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Publication numberUS20140049999 A1
Publication typeApplication
Application numberUS 13/969,992
Publication date20 Feb 2014
Filing date19 Aug 2013
Priority date20 Aug 2012
Also published asCN103683873A, CN103683873B, CN203574532U, US8958222
Publication number13969992, 969992, US 2014/0049999 A1, US 2014/049999 A1, US 20140049999 A1, US 20140049999A1, US 2014049999 A1, US 2014049999A1, US-A1-20140049999, US-A1-2014049999, US2014/0049999A1, US2014/049999A1, US20140049999 A1, US20140049999A1, US2014049999 A1, US2014049999A1
InventorsSimon David Hart
Original AssigneeControl Techniques Limited
Export CitationBiBTeX, EndNote, RefMan
External Links: USPTO, USPTO Assignment, Espacenet
Modulation Of Switching Signals In Power Converters
US 20140049999 A1
Abstract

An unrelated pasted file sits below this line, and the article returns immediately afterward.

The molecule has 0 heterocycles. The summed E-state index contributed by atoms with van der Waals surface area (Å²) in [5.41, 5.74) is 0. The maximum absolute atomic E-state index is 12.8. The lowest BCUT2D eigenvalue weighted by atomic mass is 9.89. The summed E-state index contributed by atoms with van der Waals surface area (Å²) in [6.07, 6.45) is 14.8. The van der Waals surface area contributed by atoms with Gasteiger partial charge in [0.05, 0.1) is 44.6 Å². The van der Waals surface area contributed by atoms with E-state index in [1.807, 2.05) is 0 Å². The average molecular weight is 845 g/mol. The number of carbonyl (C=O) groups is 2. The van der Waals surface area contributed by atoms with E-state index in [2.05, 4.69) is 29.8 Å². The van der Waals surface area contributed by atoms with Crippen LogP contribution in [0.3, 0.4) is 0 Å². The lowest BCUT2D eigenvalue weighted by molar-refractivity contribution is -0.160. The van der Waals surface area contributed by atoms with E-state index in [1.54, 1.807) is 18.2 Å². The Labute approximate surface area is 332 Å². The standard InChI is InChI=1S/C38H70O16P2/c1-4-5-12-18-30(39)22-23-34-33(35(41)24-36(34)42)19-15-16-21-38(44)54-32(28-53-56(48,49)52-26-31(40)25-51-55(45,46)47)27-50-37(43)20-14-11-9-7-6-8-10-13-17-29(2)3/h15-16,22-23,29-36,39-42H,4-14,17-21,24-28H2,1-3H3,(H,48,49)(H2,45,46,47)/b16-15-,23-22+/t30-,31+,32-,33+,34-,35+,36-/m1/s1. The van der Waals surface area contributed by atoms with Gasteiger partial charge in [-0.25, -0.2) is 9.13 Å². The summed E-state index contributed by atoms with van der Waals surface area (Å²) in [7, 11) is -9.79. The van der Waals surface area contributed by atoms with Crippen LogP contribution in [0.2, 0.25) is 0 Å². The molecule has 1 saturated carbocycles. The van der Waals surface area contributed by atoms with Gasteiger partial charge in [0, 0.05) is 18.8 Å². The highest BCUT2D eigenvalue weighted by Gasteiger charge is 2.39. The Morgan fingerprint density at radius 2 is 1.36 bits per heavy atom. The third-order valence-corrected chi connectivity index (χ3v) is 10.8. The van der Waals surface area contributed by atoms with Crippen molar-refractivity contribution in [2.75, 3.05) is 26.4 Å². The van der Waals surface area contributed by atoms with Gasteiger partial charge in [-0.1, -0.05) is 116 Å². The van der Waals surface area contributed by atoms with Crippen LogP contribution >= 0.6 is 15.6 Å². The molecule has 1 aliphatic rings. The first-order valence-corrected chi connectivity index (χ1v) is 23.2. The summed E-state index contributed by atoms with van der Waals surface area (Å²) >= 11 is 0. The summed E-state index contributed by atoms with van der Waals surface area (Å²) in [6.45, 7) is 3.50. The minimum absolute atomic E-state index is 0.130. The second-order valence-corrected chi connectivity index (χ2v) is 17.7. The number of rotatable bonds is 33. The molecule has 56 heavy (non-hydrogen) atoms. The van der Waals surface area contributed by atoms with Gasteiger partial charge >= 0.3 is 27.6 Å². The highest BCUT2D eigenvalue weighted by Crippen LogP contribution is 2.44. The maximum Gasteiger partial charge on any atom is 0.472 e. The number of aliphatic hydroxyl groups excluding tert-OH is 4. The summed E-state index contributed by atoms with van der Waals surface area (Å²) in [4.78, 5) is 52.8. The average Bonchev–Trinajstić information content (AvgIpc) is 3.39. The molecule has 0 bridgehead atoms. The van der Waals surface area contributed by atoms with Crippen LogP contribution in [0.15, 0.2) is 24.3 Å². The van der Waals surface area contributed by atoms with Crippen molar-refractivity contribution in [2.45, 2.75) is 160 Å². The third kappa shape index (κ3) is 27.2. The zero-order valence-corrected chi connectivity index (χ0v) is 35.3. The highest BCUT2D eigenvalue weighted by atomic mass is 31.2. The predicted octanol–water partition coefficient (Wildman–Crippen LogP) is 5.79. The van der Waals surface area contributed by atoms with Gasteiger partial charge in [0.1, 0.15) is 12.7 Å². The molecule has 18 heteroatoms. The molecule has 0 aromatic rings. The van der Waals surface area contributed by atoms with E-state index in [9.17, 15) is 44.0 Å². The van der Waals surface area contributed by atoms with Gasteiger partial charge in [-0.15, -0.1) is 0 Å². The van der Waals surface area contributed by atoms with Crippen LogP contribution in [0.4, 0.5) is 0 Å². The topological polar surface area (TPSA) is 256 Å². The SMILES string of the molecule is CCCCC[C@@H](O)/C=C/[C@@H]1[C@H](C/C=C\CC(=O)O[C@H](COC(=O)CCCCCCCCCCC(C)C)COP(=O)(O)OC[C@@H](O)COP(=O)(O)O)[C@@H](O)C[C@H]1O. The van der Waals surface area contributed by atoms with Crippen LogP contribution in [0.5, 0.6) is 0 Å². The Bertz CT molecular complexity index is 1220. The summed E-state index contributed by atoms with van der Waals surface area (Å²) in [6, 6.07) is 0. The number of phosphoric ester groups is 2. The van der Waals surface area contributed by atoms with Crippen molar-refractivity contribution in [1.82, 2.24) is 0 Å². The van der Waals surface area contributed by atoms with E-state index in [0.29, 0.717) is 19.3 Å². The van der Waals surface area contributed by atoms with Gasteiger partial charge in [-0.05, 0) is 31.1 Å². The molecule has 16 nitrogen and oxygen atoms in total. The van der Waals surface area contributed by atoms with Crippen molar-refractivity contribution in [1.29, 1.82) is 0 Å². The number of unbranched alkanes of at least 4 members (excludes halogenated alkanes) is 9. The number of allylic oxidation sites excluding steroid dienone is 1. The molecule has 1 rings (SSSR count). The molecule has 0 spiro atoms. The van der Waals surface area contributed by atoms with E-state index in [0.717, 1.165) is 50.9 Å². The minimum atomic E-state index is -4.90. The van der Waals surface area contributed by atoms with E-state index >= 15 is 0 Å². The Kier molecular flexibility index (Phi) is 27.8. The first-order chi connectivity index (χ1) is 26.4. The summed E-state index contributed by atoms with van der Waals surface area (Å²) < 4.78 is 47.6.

There is provided a method and control system for reducing noise in a power converter by controlling a switching device in the power converter according to a modulation scheme. The switching device couples a direct current (DC) source to provide an alternating current (AC) output at a particular switching frequency. The method comprises the step of, in each switching period, switching the switching device between active configurations providing a finite voltage at the output and inactive configurations providing a zero voltage at the output. The ratio between the total period of time in which the switching device is in an active configuration and the total period of time in which the switching device is in an inactive configuration is the same for each switching period and is determined according to the desired voltage at the AC output.